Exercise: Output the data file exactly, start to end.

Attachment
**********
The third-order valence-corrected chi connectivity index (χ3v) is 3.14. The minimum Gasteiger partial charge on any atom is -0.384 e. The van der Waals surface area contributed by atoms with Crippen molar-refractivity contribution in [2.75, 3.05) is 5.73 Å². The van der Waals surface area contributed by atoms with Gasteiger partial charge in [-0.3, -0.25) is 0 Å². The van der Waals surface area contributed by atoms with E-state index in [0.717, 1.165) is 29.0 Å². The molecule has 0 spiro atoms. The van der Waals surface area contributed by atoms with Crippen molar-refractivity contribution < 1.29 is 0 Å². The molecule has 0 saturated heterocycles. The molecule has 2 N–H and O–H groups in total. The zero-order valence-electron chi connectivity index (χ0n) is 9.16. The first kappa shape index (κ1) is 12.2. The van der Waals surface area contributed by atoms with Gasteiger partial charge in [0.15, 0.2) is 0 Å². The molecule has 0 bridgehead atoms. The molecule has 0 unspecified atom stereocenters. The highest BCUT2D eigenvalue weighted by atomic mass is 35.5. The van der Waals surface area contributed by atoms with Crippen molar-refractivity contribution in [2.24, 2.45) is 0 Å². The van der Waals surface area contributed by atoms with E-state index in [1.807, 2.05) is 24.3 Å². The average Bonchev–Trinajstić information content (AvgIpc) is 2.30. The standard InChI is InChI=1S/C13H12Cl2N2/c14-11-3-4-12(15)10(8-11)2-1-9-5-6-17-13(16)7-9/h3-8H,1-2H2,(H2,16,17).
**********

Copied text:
The third-order valence-corrected chi connectivity index (χ3v) is 3.14. The minimum Gasteiger partial charge on any atom is -0.384 e. The van der Waals surface area contributed by atoms with Crippen molar-refractivity contribution in [2.75, 3.05) is 5.73 Å². The van der Waals surface area contributed by atoms with Gasteiger partial charge in [-0.3, -0.25) is 0 Å². The van der Waals surface area contributed by atoms with E-state index in [0.717, 1.165) is 29.0 Å². The molecule has 0 spiro atoms. The van der Waals surface area contributed by atoms with Crippen molar-refractivity contribution < 1.29 is 0 Å². The molecule has 0 saturated heterocycles. The molecule has 2 N–H and O–H groups in total. The zero-order valence-electron chi connectivity index (χ0n) is 9.16. The first kappa shape index (κ1) is 12.2. The van der Waals surface area contributed by atoms with Gasteiger partial charge in [0.15, 0.2) is 0 Å². The molecule has 0 bridgehead atoms. The molecule has 0 unspecified atom stereocenters. The highest BCUT2D eigenvalue weighted by atomic mass is 35.5. The van der Waals surface area contributed by atoms with Crippen molar-refractivity contribution in [2.24, 2.45) is 0 Å². The van der Waals surface area contributed by atoms with E-state index in [1.807, 2.05) is 24.3 Å². The average Bonchev–Trinajstić information content (AvgIpc) is 2.30. The standard InChI is InChI=1S/C13H12Cl2N2/c14-11-3-4-12(15)10(8-11)2-1-9-5-6-17-13(16)7-9/h3-8H,1-2H2,(H2,16,17).